Dry Ice Experiment #3: Floating ghost bubbles

22 10 2009

Some ghosts like playing with bubbles just as much as kids do! In this experiment, watch as your normal soap bubbles seem to float midair!

ghost bubbles

What you’ll need:

-Empty fish tank or other clear tub container

-Dry ice, which can be found at Central Market or the HEB on Congress and Oltorf

-Tongs, a thick hand towel, or oven mitts to pick up the dry ice (Warning!: Dry ice is so cold it will burn your bare skin, so make sure you don’t use your hands to pick it up!)

-Bubble mix and bubble wand

What to do:

 Fill your container an inch deep with warm or hot water. Use your tongs, thick hand towel, or oven mitts to drop a few pieces of dry ice in the container. The dry ice will start to sizzle and smoke as it transforms from a carbon dioxide solid into a carbion dioxide gas.

As you patiently wait for the fog to die down, you can blow some experimental bubbles and watch them bounce on top of the fog!

ghostbubbles

When the fog dies down and the container looks mostly empty, blow some bubbles in the container. Watch as the bubbles mysteriously float midair instead of immediately sinking to the bottom…as if a ghost was holding it up! Invent a story about what kind ghost haunts your fish tank!

even more ghost bubbles

So why does this happen?

Even as the smoke dies down, there’s still an invisble layer of carbon dioxide gas. Carbon dioxide is heavier and more dense than air, which means its particles are more condensed (tightly packed together) compared to air’s. The bubbles full of air float on top of the gas because it has a lower density than the carbon dioxide.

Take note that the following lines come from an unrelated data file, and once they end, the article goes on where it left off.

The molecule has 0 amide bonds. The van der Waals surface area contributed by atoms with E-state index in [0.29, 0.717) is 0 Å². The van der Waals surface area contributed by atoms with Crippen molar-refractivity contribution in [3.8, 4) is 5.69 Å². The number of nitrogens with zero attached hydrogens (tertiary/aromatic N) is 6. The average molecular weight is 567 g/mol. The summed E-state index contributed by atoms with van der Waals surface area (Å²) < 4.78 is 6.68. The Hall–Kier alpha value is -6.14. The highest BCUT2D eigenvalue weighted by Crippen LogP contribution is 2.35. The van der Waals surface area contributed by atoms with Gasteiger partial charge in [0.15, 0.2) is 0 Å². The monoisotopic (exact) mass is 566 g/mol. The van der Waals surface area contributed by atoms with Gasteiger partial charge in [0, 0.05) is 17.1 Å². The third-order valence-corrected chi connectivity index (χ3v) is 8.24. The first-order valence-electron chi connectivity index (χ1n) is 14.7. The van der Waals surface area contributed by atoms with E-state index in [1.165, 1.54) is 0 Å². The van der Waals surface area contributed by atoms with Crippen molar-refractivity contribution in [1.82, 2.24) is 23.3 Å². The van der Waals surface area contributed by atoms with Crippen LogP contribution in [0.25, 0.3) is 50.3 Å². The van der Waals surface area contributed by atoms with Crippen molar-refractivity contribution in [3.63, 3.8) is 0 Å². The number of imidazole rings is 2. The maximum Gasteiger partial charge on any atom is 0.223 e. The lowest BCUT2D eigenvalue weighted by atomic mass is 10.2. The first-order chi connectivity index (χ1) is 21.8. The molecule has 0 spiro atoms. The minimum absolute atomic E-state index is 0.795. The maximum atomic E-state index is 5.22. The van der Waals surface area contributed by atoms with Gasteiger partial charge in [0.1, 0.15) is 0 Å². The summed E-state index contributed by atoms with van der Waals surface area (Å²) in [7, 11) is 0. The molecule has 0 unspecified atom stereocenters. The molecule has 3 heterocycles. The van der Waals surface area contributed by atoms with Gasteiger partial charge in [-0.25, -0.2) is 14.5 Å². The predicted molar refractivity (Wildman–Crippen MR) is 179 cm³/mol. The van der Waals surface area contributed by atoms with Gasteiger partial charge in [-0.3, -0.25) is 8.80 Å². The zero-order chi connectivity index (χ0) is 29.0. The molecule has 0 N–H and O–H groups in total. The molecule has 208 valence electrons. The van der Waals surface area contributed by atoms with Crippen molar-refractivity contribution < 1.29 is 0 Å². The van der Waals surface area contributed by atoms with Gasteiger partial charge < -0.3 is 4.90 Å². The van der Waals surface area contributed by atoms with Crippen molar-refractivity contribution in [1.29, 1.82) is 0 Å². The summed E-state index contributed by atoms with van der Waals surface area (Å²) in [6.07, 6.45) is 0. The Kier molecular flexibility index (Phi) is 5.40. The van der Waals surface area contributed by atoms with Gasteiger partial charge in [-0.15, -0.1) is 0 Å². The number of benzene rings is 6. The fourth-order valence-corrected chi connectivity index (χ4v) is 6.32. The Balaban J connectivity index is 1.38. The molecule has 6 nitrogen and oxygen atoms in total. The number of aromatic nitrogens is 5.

Let’s use water as another example. Just like the bubbles on top of the carbon dioxide gas, a beach ball full of air floats on water because the stuff that makes up air is more spread out than the stuff that makes up water—giving it a lower density than water.  An anchor, however, sinks because the stuff that makes up an anchor is more packed together than the stuff that makes up water, giving it a higher density than water.

This is the last experiment in a three-part series featuring dry ice. You can find out more information about dry ice and also check out the first two experiments here and here!

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2 responses

15 02 2010
potatoes

im doing that!

28 02 2010
John

Thanks! I used this as my chemistry project/experiment! 🙂

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